LB Architects relied on light in redesigning a 1989 office building, Tower 45. On the side plaza, which acts as a pocket park, and in the lobby, senior designer Eric Lukenich suspended monumental illuminated rectangles at odd, jostling angles. These light trays animate both of the spaces.
Rather than treating lights as chandelier objects in the lobby of a1959 office building, Lukenich tucked fixtures into coves and pockets to showcase an array of features, including a wall of stacked textured marble. He composed his interior from shifting, asymmetrical blocks. Classic simplicity has given way to material and geometric complexity." We created a continuity from outside to inside, a procession that celebrates the entry into the building," project manager Elizabeth Dull says. "In such a small space, detailing was key-the transition between materials, how each should meet another."
In boutique lobbies, the attitude is liberating, the results are expressive, and the rules are few. Still, it's important to respect the bones of the spaces and to facilitate functionality without foregrounding its mechanics. What matters is invention at the service of beauty and effect, making the private more public and offering a visual gift to the street. From the front doors to the elevators, a total environment delivers an intensified experience. Unlike modernist forerunners, boutique lobbies are conceived not as prototypes but as a site-specific new reality.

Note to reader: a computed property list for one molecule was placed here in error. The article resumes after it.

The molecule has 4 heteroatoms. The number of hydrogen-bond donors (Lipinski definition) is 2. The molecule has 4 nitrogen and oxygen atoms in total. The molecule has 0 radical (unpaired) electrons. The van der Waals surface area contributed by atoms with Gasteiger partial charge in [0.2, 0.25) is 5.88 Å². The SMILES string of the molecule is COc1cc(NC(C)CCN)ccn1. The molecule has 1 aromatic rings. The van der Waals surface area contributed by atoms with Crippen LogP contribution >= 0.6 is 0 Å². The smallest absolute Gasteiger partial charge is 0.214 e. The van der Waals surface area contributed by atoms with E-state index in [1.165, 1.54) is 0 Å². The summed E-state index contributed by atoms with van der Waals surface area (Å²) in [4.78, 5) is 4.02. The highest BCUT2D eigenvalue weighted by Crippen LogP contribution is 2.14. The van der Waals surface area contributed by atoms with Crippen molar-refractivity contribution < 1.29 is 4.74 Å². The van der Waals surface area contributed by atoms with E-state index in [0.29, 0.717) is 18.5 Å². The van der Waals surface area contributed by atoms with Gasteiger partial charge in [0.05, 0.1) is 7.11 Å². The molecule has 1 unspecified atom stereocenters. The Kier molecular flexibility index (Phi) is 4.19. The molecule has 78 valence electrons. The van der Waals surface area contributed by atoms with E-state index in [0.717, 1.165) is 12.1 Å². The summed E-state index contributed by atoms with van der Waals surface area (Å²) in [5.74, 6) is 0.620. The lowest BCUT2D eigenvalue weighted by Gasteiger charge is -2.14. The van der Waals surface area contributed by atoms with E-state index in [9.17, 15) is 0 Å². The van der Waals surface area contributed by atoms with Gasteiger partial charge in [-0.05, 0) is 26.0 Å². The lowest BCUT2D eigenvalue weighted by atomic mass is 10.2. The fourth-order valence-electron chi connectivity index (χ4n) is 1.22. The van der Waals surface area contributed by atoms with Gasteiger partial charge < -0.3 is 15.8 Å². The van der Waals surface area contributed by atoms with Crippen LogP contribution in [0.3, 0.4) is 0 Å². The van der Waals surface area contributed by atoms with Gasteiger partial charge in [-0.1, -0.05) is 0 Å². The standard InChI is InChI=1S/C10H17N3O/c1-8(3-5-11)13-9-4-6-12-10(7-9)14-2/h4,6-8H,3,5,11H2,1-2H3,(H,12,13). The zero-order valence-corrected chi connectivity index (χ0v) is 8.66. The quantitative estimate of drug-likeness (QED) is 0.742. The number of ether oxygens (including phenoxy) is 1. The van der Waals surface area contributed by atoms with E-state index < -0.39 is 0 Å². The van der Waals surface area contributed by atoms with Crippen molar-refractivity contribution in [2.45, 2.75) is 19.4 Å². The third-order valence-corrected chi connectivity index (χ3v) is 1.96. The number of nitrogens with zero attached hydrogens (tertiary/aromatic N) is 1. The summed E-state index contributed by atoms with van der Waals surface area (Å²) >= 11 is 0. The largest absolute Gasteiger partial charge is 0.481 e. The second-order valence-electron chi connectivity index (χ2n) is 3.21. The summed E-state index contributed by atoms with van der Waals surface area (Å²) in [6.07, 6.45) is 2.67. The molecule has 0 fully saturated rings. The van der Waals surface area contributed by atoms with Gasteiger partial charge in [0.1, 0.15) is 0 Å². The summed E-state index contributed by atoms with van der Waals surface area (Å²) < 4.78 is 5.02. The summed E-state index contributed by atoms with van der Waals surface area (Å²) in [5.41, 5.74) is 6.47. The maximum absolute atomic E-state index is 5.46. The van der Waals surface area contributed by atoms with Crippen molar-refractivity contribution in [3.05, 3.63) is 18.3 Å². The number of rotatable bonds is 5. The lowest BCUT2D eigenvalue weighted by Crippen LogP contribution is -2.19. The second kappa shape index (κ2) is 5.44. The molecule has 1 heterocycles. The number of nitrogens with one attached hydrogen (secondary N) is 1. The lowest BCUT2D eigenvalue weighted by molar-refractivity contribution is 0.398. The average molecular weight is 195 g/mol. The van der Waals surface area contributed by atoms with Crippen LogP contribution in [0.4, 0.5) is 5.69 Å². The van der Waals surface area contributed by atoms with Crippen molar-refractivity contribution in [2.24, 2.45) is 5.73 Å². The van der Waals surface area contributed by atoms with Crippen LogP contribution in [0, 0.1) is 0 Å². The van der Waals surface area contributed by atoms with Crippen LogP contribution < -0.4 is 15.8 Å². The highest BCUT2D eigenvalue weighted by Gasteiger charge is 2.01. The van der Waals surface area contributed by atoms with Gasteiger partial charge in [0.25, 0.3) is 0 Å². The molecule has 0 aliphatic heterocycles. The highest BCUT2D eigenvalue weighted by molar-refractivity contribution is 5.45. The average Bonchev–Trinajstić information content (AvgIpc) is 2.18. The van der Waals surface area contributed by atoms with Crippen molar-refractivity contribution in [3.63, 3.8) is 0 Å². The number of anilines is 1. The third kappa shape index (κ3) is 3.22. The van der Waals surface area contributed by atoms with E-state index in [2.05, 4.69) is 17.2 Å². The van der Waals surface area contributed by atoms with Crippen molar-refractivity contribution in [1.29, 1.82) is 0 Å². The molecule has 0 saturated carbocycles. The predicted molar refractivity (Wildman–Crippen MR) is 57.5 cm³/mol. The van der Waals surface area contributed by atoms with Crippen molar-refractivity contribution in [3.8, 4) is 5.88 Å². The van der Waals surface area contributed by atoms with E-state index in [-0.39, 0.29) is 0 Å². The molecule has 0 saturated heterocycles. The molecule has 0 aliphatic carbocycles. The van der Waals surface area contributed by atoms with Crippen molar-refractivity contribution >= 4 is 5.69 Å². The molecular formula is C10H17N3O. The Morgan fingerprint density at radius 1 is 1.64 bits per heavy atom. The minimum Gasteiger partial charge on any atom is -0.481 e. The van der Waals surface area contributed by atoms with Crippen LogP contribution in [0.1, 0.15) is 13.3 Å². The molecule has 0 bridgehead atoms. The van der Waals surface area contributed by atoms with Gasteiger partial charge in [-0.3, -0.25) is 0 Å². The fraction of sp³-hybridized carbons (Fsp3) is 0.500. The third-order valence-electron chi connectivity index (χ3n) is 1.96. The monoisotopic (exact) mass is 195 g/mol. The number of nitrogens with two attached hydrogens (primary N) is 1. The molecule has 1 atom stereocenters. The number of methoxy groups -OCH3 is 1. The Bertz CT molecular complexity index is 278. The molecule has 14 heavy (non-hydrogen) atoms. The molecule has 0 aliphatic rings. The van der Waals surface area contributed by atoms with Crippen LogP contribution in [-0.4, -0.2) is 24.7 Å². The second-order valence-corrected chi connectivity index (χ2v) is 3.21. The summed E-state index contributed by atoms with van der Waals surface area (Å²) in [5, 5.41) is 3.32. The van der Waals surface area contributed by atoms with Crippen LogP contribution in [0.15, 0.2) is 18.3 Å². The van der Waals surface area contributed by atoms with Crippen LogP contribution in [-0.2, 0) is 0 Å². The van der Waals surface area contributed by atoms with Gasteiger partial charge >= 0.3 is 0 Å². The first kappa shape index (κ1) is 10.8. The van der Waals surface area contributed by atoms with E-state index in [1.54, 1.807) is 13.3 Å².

Modern LuxuryFebruary 13, 2012
CurbedFebruary 10, 2012
HGTV's Selling New York rides along with brokerages CORE, Gumley Haft Kleier and Warburg as they try to sell fabulous properties fabulously. Here's our recap of how the NYC real estate industry is portrayed to the world, penned by Molly Reisner. Episode air date: 2/9/2012
Helping hands were extended in last night's Selling New York when two newbies dared to dip their careers and wallets into NYC real estate's raging waters. First, a fast-talking agent agrees to bring his sweet daughter-in-law under his wing for a crash course in real estate know-how. Will she ever be able to ditch her training wheels? Then, a potential buyer is more interested in her broker's under-renovation apartment than a move-in ready unit. Ethical drama ensues! Bring your GPS because that storyline is ALL OVER THE MAP. Feeling lost already? Hint: Scroll your mouse due south for the next 8 feet of recap routing!
First, click on the blue text >>
CRISIS #1: WILL RICHARD STEINBERG'S DAUGHTER-IN-LAW MAKE IT OR BREAK IT IN THE REAL ESTATE BIZ???